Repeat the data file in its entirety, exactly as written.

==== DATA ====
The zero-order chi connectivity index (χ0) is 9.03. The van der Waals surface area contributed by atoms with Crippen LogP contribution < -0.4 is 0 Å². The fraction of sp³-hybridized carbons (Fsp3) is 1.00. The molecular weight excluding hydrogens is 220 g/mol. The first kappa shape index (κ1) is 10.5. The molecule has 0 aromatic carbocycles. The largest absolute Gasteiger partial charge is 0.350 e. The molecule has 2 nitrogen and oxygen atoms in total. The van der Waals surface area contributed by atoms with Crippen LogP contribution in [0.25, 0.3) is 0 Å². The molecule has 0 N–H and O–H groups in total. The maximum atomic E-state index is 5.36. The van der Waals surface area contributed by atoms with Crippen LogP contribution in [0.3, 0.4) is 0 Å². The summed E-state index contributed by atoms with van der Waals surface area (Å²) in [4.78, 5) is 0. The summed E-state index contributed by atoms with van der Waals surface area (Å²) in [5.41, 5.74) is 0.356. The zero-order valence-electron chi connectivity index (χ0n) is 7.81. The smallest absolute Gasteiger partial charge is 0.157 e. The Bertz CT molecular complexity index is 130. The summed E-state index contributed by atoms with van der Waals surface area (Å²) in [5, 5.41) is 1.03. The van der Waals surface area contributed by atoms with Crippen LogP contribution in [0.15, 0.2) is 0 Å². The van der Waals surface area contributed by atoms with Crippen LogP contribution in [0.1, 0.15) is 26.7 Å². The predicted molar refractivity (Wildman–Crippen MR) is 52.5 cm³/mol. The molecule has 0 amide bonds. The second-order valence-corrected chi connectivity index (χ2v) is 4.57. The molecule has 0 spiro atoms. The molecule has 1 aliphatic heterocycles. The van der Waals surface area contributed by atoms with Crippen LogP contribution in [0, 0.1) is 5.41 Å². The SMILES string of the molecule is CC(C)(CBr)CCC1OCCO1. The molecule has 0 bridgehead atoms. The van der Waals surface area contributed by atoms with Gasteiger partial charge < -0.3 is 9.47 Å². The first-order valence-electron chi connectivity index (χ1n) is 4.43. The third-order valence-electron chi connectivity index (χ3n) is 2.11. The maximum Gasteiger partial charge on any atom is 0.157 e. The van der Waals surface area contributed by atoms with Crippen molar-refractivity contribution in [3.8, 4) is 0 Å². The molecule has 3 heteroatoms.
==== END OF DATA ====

The zero-order chi connectivity index (χ0) is 9.03. The van der Waals surface area contributed by atoms with Crippen LogP contribution < -0.4 is 0 Å². The fraction of sp³-hybridized carbons (Fsp3) is 1.00. The molecular weight excluding hydrogens is 220 g/mol. The first kappa shape index (κ1) is 10.5. The molecule has 0 aromatic carbocycles. The largest absolute Gasteiger partial charge is 0.350 e. The molecule has 2 nitrogen and oxygen atoms in total. The van der Waals surface area contributed by atoms with Crippen LogP contribution in [0.25, 0.3) is 0 Å². The molecule has 0 N–H and O–H groups in total. The maximum atomic E-state index is 5.36. The van der Waals surface area contributed by atoms with Crippen LogP contribution in [0.3, 0.4) is 0 Å². The summed E-state index contributed by atoms with van der Waals surface area (Å²) in [4.78, 5) is 0. The summed E-state index contributed by atoms with van der Waals surface area (Å²) in [5.41, 5.74) is 0.356. The zero-order valence-electron chi connectivity index (χ0n) is 7.81. The smallest absolute Gasteiger partial charge is 0.157 e. The Bertz CT molecular complexity index is 130. The summed E-state index contributed by atoms with van der Waals surface area (Å²) in [5, 5.41) is 1.03. The van der Waals surface area contributed by atoms with Crippen LogP contribution in [0.15, 0.2) is 0 Å². The van der Waals surface area contributed by atoms with Crippen LogP contribution in [0.1, 0.15) is 26.7 Å². The predicted molar refractivity (Wildman–Crippen MR) is 52.5 cm³/mol. The molecule has 0 amide bonds. The second-order valence-corrected chi connectivity index (χ2v) is 4.57. The molecule has 0 spiro atoms. The molecule has 1 aliphatic heterocycles. The van der Waals surface area contributed by atoms with Crippen LogP contribution in [0, 0.1) is 5.41 Å². The SMILES string of the molecule is CC(C)(CBr)CCC1OCCO1. The molecule has 0 bridgehead atoms. The van der Waals surface area contributed by atoms with Gasteiger partial charge < -0.3 is 9.47 Å². The first-order valence-electron chi connectivity index (χ1n) is 4.43. The third-order valence-electron chi connectivity index (χ3n) is 2.11. The maximum Gasteiger partial charge on any atom is 0.157 e. The van der Waals surface area contributed by atoms with Crippen molar-refractivity contribution in [3.8, 4) is 0 Å². The molecule has 3 heteroatoms.